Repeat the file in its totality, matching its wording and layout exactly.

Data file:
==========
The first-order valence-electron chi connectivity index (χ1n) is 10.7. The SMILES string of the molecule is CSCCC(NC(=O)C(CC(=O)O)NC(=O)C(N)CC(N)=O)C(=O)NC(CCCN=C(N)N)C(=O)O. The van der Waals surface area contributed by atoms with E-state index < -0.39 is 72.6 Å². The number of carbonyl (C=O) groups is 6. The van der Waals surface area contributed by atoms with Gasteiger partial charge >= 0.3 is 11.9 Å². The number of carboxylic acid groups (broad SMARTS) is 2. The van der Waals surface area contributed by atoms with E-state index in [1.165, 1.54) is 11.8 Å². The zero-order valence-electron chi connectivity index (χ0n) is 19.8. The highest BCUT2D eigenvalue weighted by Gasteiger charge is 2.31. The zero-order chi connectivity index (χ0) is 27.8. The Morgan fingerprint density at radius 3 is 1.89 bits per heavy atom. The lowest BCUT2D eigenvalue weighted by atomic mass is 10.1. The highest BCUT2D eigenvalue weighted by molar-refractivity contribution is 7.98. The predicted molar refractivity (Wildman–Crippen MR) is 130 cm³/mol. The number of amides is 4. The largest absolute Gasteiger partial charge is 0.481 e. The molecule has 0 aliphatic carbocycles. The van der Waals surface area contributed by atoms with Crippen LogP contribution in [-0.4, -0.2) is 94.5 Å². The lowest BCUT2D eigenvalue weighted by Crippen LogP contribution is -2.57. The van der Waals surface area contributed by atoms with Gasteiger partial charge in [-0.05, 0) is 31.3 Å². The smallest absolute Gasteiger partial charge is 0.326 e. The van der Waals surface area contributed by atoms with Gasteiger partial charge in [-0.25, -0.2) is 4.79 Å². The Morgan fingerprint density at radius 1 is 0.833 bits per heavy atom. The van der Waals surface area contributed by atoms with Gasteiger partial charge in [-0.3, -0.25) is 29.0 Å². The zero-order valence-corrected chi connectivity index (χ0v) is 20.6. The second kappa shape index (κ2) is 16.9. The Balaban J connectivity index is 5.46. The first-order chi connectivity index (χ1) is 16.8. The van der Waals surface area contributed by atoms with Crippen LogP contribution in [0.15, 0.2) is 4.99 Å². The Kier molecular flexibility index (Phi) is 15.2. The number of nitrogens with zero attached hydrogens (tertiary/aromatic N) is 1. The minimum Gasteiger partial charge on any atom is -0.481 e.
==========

The first-order valence-electron chi connectivity index (χ1n) is 10.7. The SMILES string of the molecule is CSCCC(NC(=O)C(CC(=O)O)NC(=O)C(N)CC(N)=O)C(=O)NC(CCCN=C(N)N)C(=O)O. The van der Waals surface area contributed by atoms with E-state index < -0.39 is 72.6 Å². The number of carbonyl (C=O) groups is 6. The van der Waals surface area contributed by atoms with Gasteiger partial charge >= 0.3 is 11.9 Å². The number of carboxylic acid groups (broad SMARTS) is 2. The van der Waals surface area contributed by atoms with E-state index in [1.165, 1.54) is 11.8 Å². The zero-order valence-electron chi connectivity index (χ0n) is 19.8. The highest BCUT2D eigenvalue weighted by Gasteiger charge is 2.31. The zero-order chi connectivity index (χ0) is 27.8. The Morgan fingerprint density at radius 3 is 1.89 bits per heavy atom. The lowest BCUT2D eigenvalue weighted by atomic mass is 10.1. The highest BCUT2D eigenvalue weighted by molar-refractivity contribution is 7.98. The predicted molar refractivity (Wildman–Crippen MR) is 130 cm³/mol. The number of amides is 4. The largest absolute Gasteiger partial charge is 0.481 e. The molecule has 0 aliphatic carbocycles. The van der Waals surface area contributed by atoms with Crippen LogP contribution in [-0.4, -0.2) is 94.5 Å². The lowest BCUT2D eigenvalue weighted by Crippen LogP contribution is -2.57. The van der Waals surface area contributed by atoms with Gasteiger partial charge in [-0.05, 0) is 31.3 Å². The smallest absolute Gasteiger partial charge is 0.326 e. The van der Waals surface area contributed by atoms with Gasteiger partial charge in [-0.25, -0.2) is 4.79 Å². The Morgan fingerprint density at radius 1 is 0.833 bits per heavy atom. The van der Waals surface area contributed by atoms with Gasteiger partial charge in [-0.3, -0.25) is 29.0 Å². The zero-order valence-corrected chi connectivity index (χ0v) is 20.6. The second kappa shape index (κ2) is 16.9. The Balaban J connectivity index is 5.46. The first-order chi connectivity index (χ1) is 16.8. The van der Waals surface area contributed by atoms with Crippen LogP contribution in [0.15, 0.2) is 4.99 Å². The Kier molecular flexibility index (Phi) is 15.2. The number of nitrogens with zero attached hydrogens (tertiary/aromatic N) is 1. The minimum Gasteiger partial charge on any atom is -0.481 e.